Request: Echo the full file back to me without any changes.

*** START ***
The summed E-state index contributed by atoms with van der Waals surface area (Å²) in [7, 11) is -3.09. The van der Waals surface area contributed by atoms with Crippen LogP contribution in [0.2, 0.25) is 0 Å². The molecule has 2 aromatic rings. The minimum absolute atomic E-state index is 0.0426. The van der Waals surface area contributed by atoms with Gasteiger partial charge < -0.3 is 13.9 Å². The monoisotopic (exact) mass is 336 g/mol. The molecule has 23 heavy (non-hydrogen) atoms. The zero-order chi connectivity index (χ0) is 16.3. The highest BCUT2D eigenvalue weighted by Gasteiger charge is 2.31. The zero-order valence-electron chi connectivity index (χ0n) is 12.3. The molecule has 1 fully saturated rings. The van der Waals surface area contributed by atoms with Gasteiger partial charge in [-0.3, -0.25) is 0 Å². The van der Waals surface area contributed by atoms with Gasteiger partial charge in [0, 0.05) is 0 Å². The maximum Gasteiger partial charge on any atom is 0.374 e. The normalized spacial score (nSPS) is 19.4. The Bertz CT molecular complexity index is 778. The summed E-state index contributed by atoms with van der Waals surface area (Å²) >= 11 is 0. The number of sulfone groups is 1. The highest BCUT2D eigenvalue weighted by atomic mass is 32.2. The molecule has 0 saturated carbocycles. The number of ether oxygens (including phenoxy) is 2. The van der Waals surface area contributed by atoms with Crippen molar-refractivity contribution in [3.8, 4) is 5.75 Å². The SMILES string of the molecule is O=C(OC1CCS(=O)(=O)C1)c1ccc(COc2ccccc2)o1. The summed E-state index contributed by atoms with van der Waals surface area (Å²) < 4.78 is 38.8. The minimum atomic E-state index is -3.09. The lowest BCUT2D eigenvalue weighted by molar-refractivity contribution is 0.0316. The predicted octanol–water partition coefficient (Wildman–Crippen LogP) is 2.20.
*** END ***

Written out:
The summed E-state index contributed by atoms with van der Waals surface area (Å²) in [7, 11) is -3.09. The van der Waals surface area contributed by atoms with Crippen LogP contribution in [0.2, 0.25) is 0 Å². The molecule has 2 aromatic rings. The minimum absolute atomic E-state index is 0.0426. The van der Waals surface area contributed by atoms with Gasteiger partial charge < -0.3 is 13.9 Å². The monoisotopic (exact) mass is 336 g/mol. The molecule has 23 heavy (non-hydrogen) atoms. The zero-order chi connectivity index (χ0) is 16.3. The highest BCUT2D eigenvalue weighted by Gasteiger charge is 2.31. The zero-order valence-electron chi connectivity index (χ0n) is 12.3. The molecule has 1 fully saturated rings. The van der Waals surface area contributed by atoms with Gasteiger partial charge in [-0.3, -0.25) is 0 Å². The van der Waals surface area contributed by atoms with Gasteiger partial charge in [0, 0.05) is 0 Å². The maximum Gasteiger partial charge on any atom is 0.374 e. The normalized spacial score (nSPS) is 19.4. The Bertz CT molecular complexity index is 778. The summed E-state index contributed by atoms with van der Waals surface area (Å²) >= 11 is 0. The number of sulfone groups is 1. The highest BCUT2D eigenvalue weighted by atomic mass is 32.2. The molecule has 0 saturated carbocycles. The number of ether oxygens (including phenoxy) is 2. The van der Waals surface area contributed by atoms with Crippen molar-refractivity contribution in [3.8, 4) is 5.75 Å². The SMILES string of the molecule is O=C(OC1CCS(=O)(=O)C1)c1ccc(COc2ccccc2)o1. The summed E-state index contributed by atoms with van der Waals surface area (Å²) < 4.78 is 38.8. The minimum atomic E-state index is -3.09. The lowest BCUT2D eigenvalue weighted by molar-refractivity contribution is 0.0316. The predicted octanol–water partition coefficient (Wildman–Crippen LogP) is 2.20.